Humanist Discussion Group, Vol. 33, No. 598. Department of Digital Humanities, King's College London Hosted by King's Digital Lab www.dhhumanist.org Submit to: email@example.com  From: Mia Ridge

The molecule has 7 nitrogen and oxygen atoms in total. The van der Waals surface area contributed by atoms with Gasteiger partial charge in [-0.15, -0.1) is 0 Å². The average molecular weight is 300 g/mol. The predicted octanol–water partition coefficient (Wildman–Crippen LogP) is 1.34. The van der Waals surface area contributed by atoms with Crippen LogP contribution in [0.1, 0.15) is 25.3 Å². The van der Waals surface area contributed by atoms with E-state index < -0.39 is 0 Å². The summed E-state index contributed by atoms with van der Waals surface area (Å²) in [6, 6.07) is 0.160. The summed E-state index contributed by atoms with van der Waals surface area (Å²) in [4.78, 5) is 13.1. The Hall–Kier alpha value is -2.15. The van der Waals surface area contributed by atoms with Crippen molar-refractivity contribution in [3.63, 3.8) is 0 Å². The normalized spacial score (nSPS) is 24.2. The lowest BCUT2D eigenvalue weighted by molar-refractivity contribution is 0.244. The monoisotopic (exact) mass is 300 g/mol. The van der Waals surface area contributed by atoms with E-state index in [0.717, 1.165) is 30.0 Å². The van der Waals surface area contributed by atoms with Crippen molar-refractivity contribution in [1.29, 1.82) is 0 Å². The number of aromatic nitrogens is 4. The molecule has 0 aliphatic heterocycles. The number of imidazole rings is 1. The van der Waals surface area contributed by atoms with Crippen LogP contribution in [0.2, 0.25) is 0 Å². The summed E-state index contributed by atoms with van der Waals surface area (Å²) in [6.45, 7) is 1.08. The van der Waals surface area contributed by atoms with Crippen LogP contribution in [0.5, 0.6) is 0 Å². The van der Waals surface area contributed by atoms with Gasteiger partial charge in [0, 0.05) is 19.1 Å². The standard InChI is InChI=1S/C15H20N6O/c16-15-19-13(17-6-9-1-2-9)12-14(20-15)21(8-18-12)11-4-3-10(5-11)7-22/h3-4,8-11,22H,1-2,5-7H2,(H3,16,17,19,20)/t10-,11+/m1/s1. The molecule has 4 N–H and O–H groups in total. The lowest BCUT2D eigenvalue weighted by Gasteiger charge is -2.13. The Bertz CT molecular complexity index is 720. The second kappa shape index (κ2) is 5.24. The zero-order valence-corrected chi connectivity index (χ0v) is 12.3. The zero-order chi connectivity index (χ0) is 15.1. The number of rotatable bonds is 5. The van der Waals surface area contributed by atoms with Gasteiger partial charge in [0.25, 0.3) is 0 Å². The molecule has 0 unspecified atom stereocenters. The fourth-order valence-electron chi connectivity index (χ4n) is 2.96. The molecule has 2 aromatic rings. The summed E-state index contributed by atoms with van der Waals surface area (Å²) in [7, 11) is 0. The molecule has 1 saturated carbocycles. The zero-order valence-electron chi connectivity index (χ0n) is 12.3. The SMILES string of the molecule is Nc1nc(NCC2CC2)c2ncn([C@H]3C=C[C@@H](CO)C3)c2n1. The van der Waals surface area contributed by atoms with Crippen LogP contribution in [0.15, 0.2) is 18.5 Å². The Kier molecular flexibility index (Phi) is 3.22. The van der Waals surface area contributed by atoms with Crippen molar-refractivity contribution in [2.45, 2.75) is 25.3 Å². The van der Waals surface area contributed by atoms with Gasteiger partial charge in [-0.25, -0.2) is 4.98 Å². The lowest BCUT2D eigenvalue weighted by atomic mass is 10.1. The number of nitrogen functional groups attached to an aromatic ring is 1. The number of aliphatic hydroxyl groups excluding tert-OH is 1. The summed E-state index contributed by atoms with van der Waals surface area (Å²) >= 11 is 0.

Subject: 'Collective wisdom' needed - call for book sprint participants, April 2020, 'From crowdsourcing to digitally-enabled participation: the state of the art in collaboration, access, and inclusion for cultural heritage institutions' (82)  From: Kim Martin Subject: Registration is live! DH@Guelph Summer Workshops 2020 (61)  From: Mia Ridge Subject: IHR Digital History seminar: Maps and Machines: Using Computer Vision to Analyse the Geography of Industrialisation (1780-1920) (135)  From: Kristen Mapes Subject: Registration reminder - Global DH Symposium (March 26-27) (89)  From: Iain Campbell Subject: Indeterminate Futures / The Future of Indeterminacy, 13-15 November 2020 (127) -------------------------------------------------------------------------- Date: 2020-02-11 14:11:04+00:00 From: Mia Ridge Subject: 'Collective wisdom' needed - call for book sprint participants, April 2020, 'From crowdsourcing to digitally-enabled participation: the state of the art in collaboration, access, and inclusion for cultural heritage institutions' Dear Humanists, I'm excited to announce that we - Mia Ridge (http://www.miaridge.com/, British Library), Meghan Ferriter (http://meghaninmotion.com/, Library of Congress) and Sam Blickhan (https://twitter.com/snblickhan, Zooniverse) - have been awarded an AHRC UK-US Partnership Development Grant. Our overarching goals are: - To foster an international community of practice in crowdsourcing in cultural heritage (if you're reading this, that might already include you!) - To capture and disseminate the state of the art and promote knowledge exchange in crowdsourcing and digitally-enabled participation - To set a research agenda and generate shared understandings of unsolved or tricky problems that could lead to future funding applications We've written a blog post that explains how we're planning to achieve those goals: https://blogs.bl.uk/digital-scholarship/2020/02/new-project-from-crowdsourcing- to-digitally-enabled-participation-the-state-of-the-art-in-collaborat.html and more importantly, another post on how you can get involved: https://blogs.bl.uk/digital-scholarship/2020/02/call-for-participants- april-2020-book-sprint-on-the-state-of-the-art-in-crowdsourcing-in-cultural- he.html We're holding a five day collaborative 'book sprint' (or writing workshop) at the Peale Center for Baltimore History and Architecture (https://www.thepealecenter.org/) from 19 - 24th April 2020. Working with up to 12 other collaborators, we'll write a high-quality book that provides a comprehensive, practical and authoritative guide to crowdsourcing and digitally-enabled participation projects in the cultural heritage sector. We want to provide an effective road map for cultural institutions hoping to use crowdsourcing for the first time and a resource for institutions already using crowdsourcing to benchmark their work. Could you be one of those collaborators? We're looking for book sprint participants who are enthusiastic, experienced and engaged, with expertise at any point in the life cycle of crowdsourcing and digital participation. Your expertise might have been gained through hands-on experience on projects or by conducting research. We have a generous definition of 'digitally-enabled participation', including not-entirely-digital volunteering projects around cultural heritage collections, and activities that go beyond typical collection-centric 'crowdsourcing' tasks like transcription, classification and description. Got questions? Please email firstname.lastname@example.org! How to apply 1. Read Call for participants: April 2020 book sprint on the state of the art in crowdsourcing in cultural heritage (https://blogs.bl.uk/digital-scholarship/2020/02/call-for-participants- april-2020-book-sprint-on-the-state-of-the-art-in-crowdsourcing-in-cultural- he.html) 2. Read the Book Sprint FAQs (https://www.booksprints.net/faqs/) to make sure you're aware of the process and commitment required 3. Fill in this short Google Form (https://forms.gle/zVQp9BB4L6EYnMPfA) by midnight GMT February 21st We'll review applications and let people know by February 25th, 2020. If you can't make the book sprint but would still like to contribute, we've got you covered! We'll publish the first version of the book online for comment and feedback. Book sprints can't accommodate remote participation, so this is our best way of including the vast amounts of expertise not in the room. You can sign up to the British Library's crowdsourcing newsletters (https://us11.campaign- archive.com/home/?u=08e409d3d85876a17ac4c1d09&id=e52e46328f) for updates, or join our Crowdsourcing group on Humanities Commons (https://hcommons.org/groups/crowdsourcing/forum/topic/collective-wisdom-from- crowdsourcing-to-digitally-enabled-participation/) set up to share progress and engage in discussion with the wider community. Cheers, Mia -------------------------------------------- http://openobjects.org.uk/ http://twitter.com/mia_out Check out my book! http://bit.ly/CrowdsourcingOurCulturalHeritage P.S. I mostly use this address for list mail and don't check it daily -------------------------------------------------------------------------- Date: 2020-02-10 16:49:36+00:00 From: Kim Martin Subject: Registration is live! DH@Guelph Summer Workshops 2020 Dear DH Community, The DH@Guelph team is excited to announce that registration is now live for our DH@Guelph Summer Workshops 2020 (https://www.uoguelph.ca/arts/dhguelph/summer2020). Please save the dates of May 4-7th 2020 and join us for what promises to be an exciting week. Our keynote address will be delivered by the wonderful Angel David Nieves (https://history.sdsu.edu/people/nieves), and we're thrilled to welcome the fab folks from Feral Feminisms (https://feralfeminisms.com/) for a panel on open, feminist publishing! Our Courses: 1. Materializing the Collection (https://www.uoguelph.ca/arts/dhguelph/summer2020/workshops/materialization) (Milena Radzikowska, Dr. Shana MacDonald) 2. Computational Digital Humanities: Command Line Fundamentals (https://www.uoguelph.ca/arts/dhguelph/summer2020/workshops/command) (David J. Birnbaum, Emma Schwarz) 3. Reading the Humanities from a Distance: A Survey of Text Analysis Tools (https://www.uoguelph.ca/arts/dhguelph/summer2020/workshops/analysis) (Jennifer Marvin) 4. Semantic Text Analysis with Word Embeddings (https://www.uoguelph.ca/arts/dhguelph/summer2020/workshops/word) (Lisa Baer) 5. Equity in Digital Publishing (https://www.uoguelph.ca/arts/dhguelph/summer2020/workshops/digital) (Ela Przybylo, Amy Verhaeghe, Sharifa Patel, Krista Benson, Jae Basiliere) 6. Spatial Humanities: Exploring GIS in the Humanities (https://www.uoguelph.ca/arts/dhguelph/summer2020/workshops/gis) (Quin Shirk-Luckett, Teresa Lewitsky) 7. Machine Learning and Digital Humanities (https://www.uoguelph.ca/arts/dhguelph/summer2020/workshops/machine) (Dr. Rachel Starry, Paul Barrett, Nathan Taback) 8. Linked Data and Ontologies for the Humanities (https://www.uoguelph.ca/arts/dhguelph/summer2020/workshops/data) (Susan Brown, Kim Martin, Deb Stacey) 9. Getting Going with Scholarship Online: An Introduction to CWRC (https://www.uoguelph.ca/arts/dhguelph/summer2020/workshops/cwrc) (Mihaela Illovan, Susan Brown) You can register at this link (https://www.eventbrite.ca/e/dhguelph-summer- workshops-2020-registration-84197032591), and don't hesitate to email dhguelph[@]uoguelph.ca with any questions or concerns. Warmly, Kim Martin (Associate Director) Susan Brown (Director) DH@Guelph -------------------------------------------------------------------------- Date: 2020-02-10 15:20:25+00:00 From: Mia Ridge Subject: IHR Digital History seminar: Maps and Machines: Using Computer Vision to Analyse the Geography of Industrialisation (1780-1920) Dear Humanists, The conveners of the IHR Digital History Seminar are delighted to announce our next seminar on Tuesday, February 18: Maps and Machines: Using Computer Vision to Analyse the Geography of Industrialisation (1780-1920) Living with Machines (https://www.livingwithmachines.ac.uk/) is a research project that seeks to create new histories of the lived experience of industrialisation in nineteenth-century Great Britain. Because the vast archives of this period have been challenging to interrogate at scale, we use computational methods to explore newspapers, maps, census records, novels, and more. In this presentation, we will introduce our work using computer vision to automatically identify information in Ordnance Survey maps. One of the origin stories of spatial history involves historians turning tabular data into maps that could be analysed with GIS. Newer research has turned from tabular to text data as a source of information that can be mapped. Very recently, some scholars have approached maps as data by manually creating datasets that organise cartographic information in machine-readable forms, while even fewer are exploring methods for computational analysis of historic maps. We aim to push this spatial humanities work further in two ways: 1) building up the opportunities for intersecting tabular, text, and visual historical data and 2) automatically creating data from maps. The early OS maps are a unique serial, partially digitised corpus. Our sample includes images and metadata from nineteenth- and early twentieth-century OS maps shared by the National Library of Scotland (8,765 sheets out of approximately 203,000 maps from seven different editions and scales printed between ca. 1840-1900) as well as the recently released GB1900 (https://data.nls.uk/data/map-spatial-data/gb1900/) dataset. We kicked off our research with a series of learning days designed around historical research questions (How does the presence of machines impact lives differently in different places during the Industrial Revolution?), issues of source bias (How do cartographic sources represent rapid industrialisation?), and methodological challenges (How well do existing computer vision methods work on nineteenth-century maps? How can we establish âground truth dataâ in a way which is sensitive to ambiguities?). Analysing historical maps in this manner allows us to depart from older methodologies dependent on spatial analysis of vector data. Reimagining data extraction from maps also means adapting investigations to accommodate only partial recall of information documented on the maps. For example, using maps to identify where machines and machine infrastructure is located in relation to other kinds of features (homes, schools, forests, hospitals, etc.) is one task that enriches what we can know about the shape of nineteenth-century communities, but will never perfectly reproduce the map content. Working at scale, we will nevertheless be able to use information about the presence or absence of certain features as a link to the lived experience that we read about in newspapers. Rather than organise project resources around vectorisation of specific map features, we are exploring how much state-of-the-art computer vision techniques based on deep learning can be âtranslatedâ to help answer questions of historical interest. We aim to take a holistic view of the map contents and see how these can be cross-referenced with spatial information we identify in text or tabular data. Speaker biographies Daniel C.S. Wilson is a historian of modern Britain, with a focus on science and technology. He has degrees in History and Philosophy, and has held research fellowships in Cambridge and Paris. Prior to joining The Alan Turing Institute, Daniel taught in the Department of History and Philosophy of Science at Cambridge, where he also worked on the âTechnology & Democracyâ project at CRASSH: an inquiry into the politics of the digital Daniel van Strien is a Digital Curator for Living with Machines. He is particularly interested in the use of Natural Language Processing methods on historic collections, the use of Deep Learning for researching and managing digital collections, and Open Science approaches to carrying out research and dissemination. Prior to joining the British Library, Daniel has extensive experience working on Research Data Management and Open Science, has contributed to the development of Library Carpentry and worked in specialist medical and legal library services. Kaspar Beelen is a digital historian, who explores the application of machine learning to humanities research. After obtaining his PhD in History (2014) at the University of Antwerp he worked as postdoctoral fellow at the University of Toronto on the Digging into Linked Parliamentary Data (Dilipad) project. In 2016, Kaspar moved to the University of Amsterdam where he first worked as a postdoc for the Information and Language Processing Systems group, and later became assistant professor in Digital Humanities (Media Studies). Since February 2019, he works at the Turing Institute as research associate for the Living with Machines project. Katie McDonough is a historian of eighteenth-century France working at the intersection of political culture and the history of science and technology. She completed her PhD in History at Stanford in 2013. She has taught at Bates College and was a postdoctoral researcher in digital humanities at Western Sydney University (Australia). Before joining the Turing Institute, Katie was the Academic Technology Specialist in the Department of History/Center for Interdisciplinary Digital Research at Stanford University. Session chair: TBC Attend in-person or online This seminar is 5:30 pm - 6:30 pm, 18 February 2020 Online (live or afterwards) - see the seminar blog (http://ihrdighist.blogs.sas.ac.uk/) or YouTube channel (https://www.youtube.com/channel/UCLBI7fD7EQmu652Pr_oWEYw) for links In person- This seminar is 5:30 pm - 6:30 pm, 18 February 2020, in Foster Court Room 235, UCL. Foster Court is off Malet Place, part of UCL's Bloomsbury Campus, London, WC1E 6BS (https://www.ucl.ac.uk/maps/print/foster-court). There's no need to register - you can just turn up on the day. To keep in touch, follow us on Twitter (@IHRDigHist (http://www.twitter.com/IHRDigHist)) or via the hashtag #dhist (https://twitter.com/hashtag/dhist?src=hash). Upcoming seminars are listed on our website (https://ihrdighist.blogs.sas.ac.uk/category/2019-2020/). Our next seminar is Tuesday 3 March 2020 - Jennifer Guiliano (Indiana) - Difficult Heritage, Indigeneity, and the Complexities of Colonial-Centric Research (https://ihrdighist.blogs.sas.ac.uk/2019/09/tuesday-3-march-2020-jennifer- guiliano-indiana-difficult-heritage-indigeneity-and-the-complexities-of- colonial-centric-research/) We look forward to seeing you at a seminar soon, whether in person or online. Best regards, The IHR Digital History seminar conveners - Mia Ridge (British Library), Justin Colson (Essex), Matthew Shaw (IHR), Melodee Beals (Loughborough), James Baker (Sussex), Tessa Hauswedell (UCL), Richard Deswarte (UEA). -------------------------------------------------------------------------- Date: 2020-02-10 15:19:42+00:00 From: Kristen Mapes Subject: Registration reminder - Global DH Symposium (March 26-27) Global Digital Humanities Symposium March 26-27, 2020 Michigan State University (USA) East Lansing, Michigan msuglobaldh.org #msuglobaldh Registration is open and the program is now available! Join us for a fantastic event. Registration Deadline: Friday, March 13 Free and open to the public. Register (for in person and/or virtual attendance) at http://msuglobaldh.org/registration/ Keynote presentations by Miguel Escobar Varela, on "Emic interfaces: UX design for cultural specificity" and Carrie Heitman on "Narrative and Nomenclature: Research Dialogues on Place-Based Knowledge in the Age of Digital Distance" Additional presentations include: * "Empowered Minorities: Language Rights and Differential Outcomes For Minorities Enjoying Kremlin Support", Martha Olcott, Michael Downs, and Brigid McBride * "Regularization of Kinship Relations to Enrich the Social Networks", Bin Li * "Relational Landscapes: Teaching Chaco Canyon Ancestral Pueblo Monumental Architecture with Immersive Technology", Laura Smith * "Building an Inclusive Digital Local History in the Midwest", Benjamin Ostermeier * "Digital Mapping of Culpability and the Culpable in African War Texts", Richard Ajah * "DH and Cultural Heritage: Digitisation of Eyo Festival in Nigeria", Felix Bayode Oke * "Between Phallus and Freedom: An Ethnography on the Embodied Experiences of Tinder Users in Cape Town", Leah Junck * "Digital Apprehensions of Indian Poetics", A. Sean Pue, Zahra Rizvi, Asra Junaid * "Using GIS in representing the significance of transnational financial support for deaf education in China, circa 1880s-1920s", Shu Wan * "Digital Humanities and the discursive complexities of colonial 'letterature"", Ayodele James Akinola * "Map-Based Storytelling for Evolving Places: An experiment with Digital Humanities pedagogy", Sayan Bhattacharyya * "Digitalising political communication in West Africa: Facebook and Twitter in election campaigns and political practices in Ghana", Akwasi Bosompem Boateng * "Can Library Metadata Stand with Hong Kong? ", Joshua Barton, Mike Erickson, Lucas Mak, and Nicole Smeltekop * "Intersection: Digital Humanities, Research Data Management and Libraries in African Higher Education Institutions", Thembelihle Hwalima * "Teaching with Data in the Academic Museum", Beth Fischer * "Disrupting the Discourse: The Role of Digital Humanities in Addressing Anthropogenic Climate Change", Work of Sarah Goldfarb * "From Archival Absence to Digital Presence: (Dis)Covering the19th- Century Black Press in Ohio", Jewon Woo * "Visualizing Poetic Meter in South Asian Languages", A. Sean Pue, Ahmad Atta, and Rajiv Ranjan * "Echoes of Handicraft: The Use of Digital Technologies in Preserving and Representing Textiles from East Asian Ethnic Minority Groups", Xiaolin Sun and Catherine Nichols * "SiRO- A Platform for Studies in Radicalism Onlin"e, Manasi Mishra * "The Evolution of the Enslaved Project", Kylene Cave and Duncan Tarr * "From Archive to Big Data: Workflows of the China Bibliographic Database", Edith Enright * "When Managing a digital archive becomes a be-or-not-to-be issue", NGUE UM EMMANUEL * "On Seeing: Surveillance and the Digital Humanities", Christina Boyles, Andy Boyles Petersen, Arun Jacob, and Megan Wilson * "Mobilizing Digital Humanities for Social Justice: A Rapid Response Research Workshop", Roopika Risam and Alex Gil * "Sites of Memory: Reflecting on the 1994 Genocide Against the Tutsi in Rwanda", Erik Ponder * "Collaborative Pedagogy: Foreign Language and Literature Courses, Data Science, and Global Digital Humanities", Katherine Walden, Jarren Santos, Celeste Sharpe, Palmar Alvarez-Blanco, Sarah Calhoun, and Mirzam PÃ©rez * "Students as Knowledge Producers: Understanding Arab-Americans in central Ohio through Oral History Narratives", Hanada Al-Masri, Cheryl Johnson, Olivia Reynolds and Alexis Grimm Kristen Mapes Assistant Director of Digital Humanities, College of Arts & Letters Michigan State University 479 West Circle Drive, Linton Hall 308 East Lansing MI 48824 517-884-1712 email@example.com | @kmapesy she/her/hers -------------------------------------------------------------------------- Date: 2020-02-08 15:15:47+00:00 From: Iain Campbell Subject: Indeterminate Futures / The Future of Indeterminacy, 13-15 November 2020 Indeterminate Futures / The Future of Indeterminacy Transdisciplinary Conference 13 – 15 November 2020, University of Dundee, Scotland Keynotes: Karen Barad, Franco Berardi, Xin Wei Sha, Vladimir Tasić The future is no longer seen as open. It’s seen as precarious on the one hand, and technologically over-determined on the other. Economic uncertainty, the rise of the risk society, the culture of fear and neoliberal necropolitics are seen as a serious threat. The risk society attributes all hazards to human decisions; the culture of fear cultivates the tendency to catastrophise; neoliberal necropolitics welds technology to the exploitation of natural and social reserves in an irreversible way. Amidst the general climate of ‘instrumentarianism’ (Zuboff 2019), paradoxes like ‘the cancelled future’ (Berardi 2014) or ‘automated deregulation’ (Steyerl 2019) are synonymous with permanent crisis, disorder, and the 'end of free will' (Han 2017). Indeterminacy – often associated with but not identical to unknowability and liminality – doesn’t merely defy the ‘order-disorder’, ‘certainty-uncertainty’ binary creating a ‘both-and’ and ‘neither-nor’ space in which a cat can be both dead and alive, as in Schrödinger’s experiment. Indeterminacy is a self-perpetuating dynamic of change with no spatial or temporal constancy – a vibrant multiplicity of parallel potentialities and realities. Initially derived from Bohr’s quantum indeterminacy, Gödel's undecidability, and Stengers and Prirogine's non-linear dynamics, indeterminacy upsets stable structures and ossified power regimes which is why it was embraced as a liberating epistemic force by many 20th century artists and theorists: Jarry, Boulez, Cage, Ichinayagi, Situationists International, Xenakis, Fluxus, Knowbotic Research, Derrida, Guattari, Hayles, Varela and Latour, to mention but a few. In the digital age, in accelerated, informational capitalism, the situation is very different. First, permanent change is the rule. Second, art, culture, and (bio)politics are no longer separate; they are fused in the infosphere. Consisting of datification, algorithmic predetermination, cultural production, symbolic and affective regimes, the infosphere has modified the language of thought and action. It has also modified the structure of reality. The aim of this transdisciplinary conference is to evaluate the current and future epistemic and ontological potential of spatio-temporal, cultural-mnemonic and socio-political forms of indeterminacy. To this end, we ask questions such as: • How do contemporary digital thinking-making practices articulate the relationship between design and chance, system and impulse, repeatability and irreversibility, rule, iteration and variability? • How does temporal indeterminacy, as defined by quantum physics, relate to indigenous conceptions of space-time and matter? (Barad 2018) • How do ‘an-archives’ – heaps of disparate, perpetually multiplied images (Hansen 2011) – pattern cultural memory? • What are the repercussions of medial efficacy – the fact that algorithms are _not_ mathematical ideas imposed on concrete data, as is often thought, but diagrams that _emerge_ from repetition and the processual organisation of space-time, objects and actions? • What is the relationship between indeterminacy and neuroplasticity, our embodied and extended brains/minds’ adaptability to new perceptual milieus? (Malabou 2006) • How do deterministic technical milieus and the growing mass of unstructured data configure #datapolitik – a set of operations that regulate space-time through the cybernetic feedback loop, tracking, capture, and feelings of safety or threat? (Panagia 2017) - - - - - - - We invite proposals for 20 min papers, provocations, creative contributions, re-enactments of scientific experiments and proposals for curated panels from the fields of art, media (theory), physics, mathematics, philosophy, cultural studies, memory studies, digital humanities, and anthropology. Possible topics include but are not limited to: • Indeterminate (historical or contemporary) artistic methodologies, e.g. convolutions, _destinerrance_, obfuscation, culture jamming, databending • Aleatory composition in music, _event scores_, performance and psychogeography • Indeterminacy, observation and measurement • Entangled (virtual or material) patternings and the collapse of micro-macro, general-specific perspectives • Superposition and multiple spatio-temporal histories • The role of repetition, velocity and scale in machine learning and algorithmic ‘promiscuity’ • Computers as inherently re-iterative, indeterminate machines • Logical aberrations in AI classificatory systems, e.g. those used in affective computing • Errors/slippages in deterministic technologies (e.g. biometrics or facial recognition software) and their relationship to judgment and digital inscription • Retroversion and the ambiguity of meaning in digital and legal discourse • Big data and the indeterminacy of inference • Glitch and the draining of cultural memory or erasure as tracing • Indeterminacy and the technological unconscious • Digital grammatisation of existence (Stiegler) and critical, micro-context-responsive computing • Posthumanist performativity (Barad) • The indeterminacy of waste in ecology, topology and anthropology • Indeterminacy and social identity (e.g. gender) • The dynamics of liminality as a space-time of transformation • The history of indeterminacy in physics, mathematics and philosophy • Indeterminacy as ethics and aesthetics - - - - - - - Panel proposal deadline: 20 April 2020 (1000 w proposal + 450 speaker bios) Individual presentation deadline: 1 May 2020 (350 w abstract + 150 bio) Notification of Acceptance: 10 May 2020 Please email abstracts with ‘Indeterminacy Conference’ in the subject to Natasha Lushetich: firstname.lastname@example.org. - - - - - - - This conference is hosted by the AHRC-funded project _The Future of Indeterminacy: Datification, Memory, Biopolitics_. A limited number of bursaries will be available for PhD researchers. If you would like to be considered please send a 4-page CV + 500 w description of your research together with your abstract. - - - - - - - Iain Campbell Postdoctoral Research Assistant, Contemporary Art Practice University of Dundee _______________________________________________ Unsubscribe at: http://dhhumanist.org/Restricted List posts to: email@example.com List info and archives at at: http://dhhumanist.org Listmember interface at: http://dhhumanist.org/Restricted/ Subscribe at: http://dhhumanist.org/membership_form.php